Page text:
There is a book review of “Becoming Agile” by Smith and Sidky on Slashdot. I haven’t read the book (yet) so I can’t comment on the book nor on the review. However, I did want to comment on the comments of Slashdot users. Their experience with agile methods seems to be terrible. Either that or they are incredibly ignorant and have pre-judged agile. Since I know that (most) Slashdot users are pretty intelligent, I’m going to assume that they have mostly just had really terrible experiences with agile.
The Agile Manifesto values “Individuals and Interactions” over “Processes and Tools”. Many of the comments were about agile being used as a cudgel to beat teams into submission. No matter what anyone says, this is not agile. This is perverted agile or “Pervagile”. Pervagile is common. Scrumbutt is one form of Pervagile. Waterscrum is another form of Pervagile. Scrummerfall is yet another. But there are many other forms as well: the Pervagile Sweatshop where teams are forced to meet arbitrary scope in one week deadlines, the Pervagile Common Room where people on many different projects are forced to work in an open space, and the Pervagile Silo Team where only developers are doing agile and everyone else is in their normal functional silos.
On Slashdot we see some interesting comments like this one:
So we’ve gone from over-designing systems to under-designing systems.
How about right-designing a system based on the complexity of the scope and the key personnel involved?
Is that crazy?
No, it’s not crazy, and that’s what agile is trying to help us to do. Pair programming, test driven development, potentially shippable software, continuous integration, agile modeling are all agile practices that help us “right-design” a system. So this person must have experienced a team doing Pervagile Minimum Discipline where all good practices are not just done in small bits along the way, but actually ignored. I’m not sure why they ignored doing good incremental design – perhaps someone told them that agile doesn’t require good design skills on the team!
Here’s another interesting comment:
The PyPy project is very “agile”. They have “sprints”. They have “flexibility”. They have nightly builds. They have mailing lists and trackers. They support multiple output back-ends. They have about 50 contributors. What they don’t have is a usable product.
Hmm. Sounds like they’re trying to do Scrum. But they’ve missed a pretty critical piece: potentially shippable software at the end of _every_ Sprint. I have no idea why they aren’t able to do that, but I imagine that if they really understood Scrum, they would be in a much different place at this time. This is a clear case of Pervagile Valueless Deliveries where the team does stuff every iteration, but they don’t worry about delivering valuable results.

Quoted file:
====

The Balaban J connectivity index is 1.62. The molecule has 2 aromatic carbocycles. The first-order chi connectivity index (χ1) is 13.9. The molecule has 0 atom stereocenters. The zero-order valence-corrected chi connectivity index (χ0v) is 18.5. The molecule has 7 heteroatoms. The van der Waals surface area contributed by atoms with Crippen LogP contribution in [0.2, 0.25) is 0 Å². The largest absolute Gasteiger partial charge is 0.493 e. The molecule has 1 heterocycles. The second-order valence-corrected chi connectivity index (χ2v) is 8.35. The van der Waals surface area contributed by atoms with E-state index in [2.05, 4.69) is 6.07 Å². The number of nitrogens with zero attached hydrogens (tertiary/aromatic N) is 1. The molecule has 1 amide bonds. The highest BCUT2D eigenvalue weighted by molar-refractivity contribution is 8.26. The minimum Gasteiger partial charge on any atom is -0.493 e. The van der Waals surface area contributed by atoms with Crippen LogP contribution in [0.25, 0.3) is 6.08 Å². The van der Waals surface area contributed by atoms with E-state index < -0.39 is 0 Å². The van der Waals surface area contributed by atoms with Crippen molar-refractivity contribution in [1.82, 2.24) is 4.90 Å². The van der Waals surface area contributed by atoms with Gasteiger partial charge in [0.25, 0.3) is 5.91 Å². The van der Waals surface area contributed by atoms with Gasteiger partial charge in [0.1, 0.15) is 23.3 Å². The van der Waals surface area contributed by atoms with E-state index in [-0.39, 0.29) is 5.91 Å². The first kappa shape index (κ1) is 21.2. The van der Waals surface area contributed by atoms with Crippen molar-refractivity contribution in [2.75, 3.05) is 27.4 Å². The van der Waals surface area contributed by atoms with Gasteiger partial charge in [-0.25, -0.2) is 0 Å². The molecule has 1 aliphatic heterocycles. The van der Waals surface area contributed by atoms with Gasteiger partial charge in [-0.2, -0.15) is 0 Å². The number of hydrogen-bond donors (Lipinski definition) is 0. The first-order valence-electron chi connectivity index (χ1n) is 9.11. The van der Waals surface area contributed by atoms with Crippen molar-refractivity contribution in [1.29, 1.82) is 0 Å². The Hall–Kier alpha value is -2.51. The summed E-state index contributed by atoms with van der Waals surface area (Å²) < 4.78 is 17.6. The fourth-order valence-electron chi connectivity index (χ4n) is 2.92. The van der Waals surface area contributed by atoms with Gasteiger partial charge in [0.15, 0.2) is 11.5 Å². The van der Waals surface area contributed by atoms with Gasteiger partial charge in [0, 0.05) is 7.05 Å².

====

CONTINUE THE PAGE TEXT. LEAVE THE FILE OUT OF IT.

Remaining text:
So. Pervagile is pervasive. That’s clear.
Why is it so pervasive? There are two parts to this: one, agile is hard and two, agile is mistaken for a silver bullet.
Agile is Hard
Okay, I’m actually being a little dis-honest. The real truth is that doing agile is extremely, exceptionally, agonizingly difficult (for most people in most organizations). Why? Because agile is not just another process to roll out. It is, as has been mentioned in numerous places, a deep cultural change. Agile is actually a liberation movement for people involved in software development. Like most movements, however, it has been subject to corruptive forces.
Agile is Mistaken for a Silver Bullet
Agile is Hard, and therefore it cannot possibly be a silver bullet. Many executives and managers hear about agile and want to do it in their organization because they have heard the amazing success stories (yes, they do exist – scroll to the bottom to learn about Wildcard Systems). But what often is not effectively communicated is how much crisis, how much effort, how much radical change went into these success stories. Here’s a hint: if you think a large organization can become agile in less than five years, you’re fooling yourself. Even a very small organization should expect at least two years of solid effort before the changes really take hold. Of course, if you are lucky enough to be starting from scratch, then you might do better than this.
I’m pretty tired of people mis-understanding agile methods. But unfortunately this is the reality of our work landscape. I would love to work with a client where the CEO has said something to the effect of “I’ve budgeted 10% of our operations and ten years to do our agile transformation.” Of course, that’s pretty much a laughable wish. Unfortunately it’s the reality of the effort involved for most organizations.
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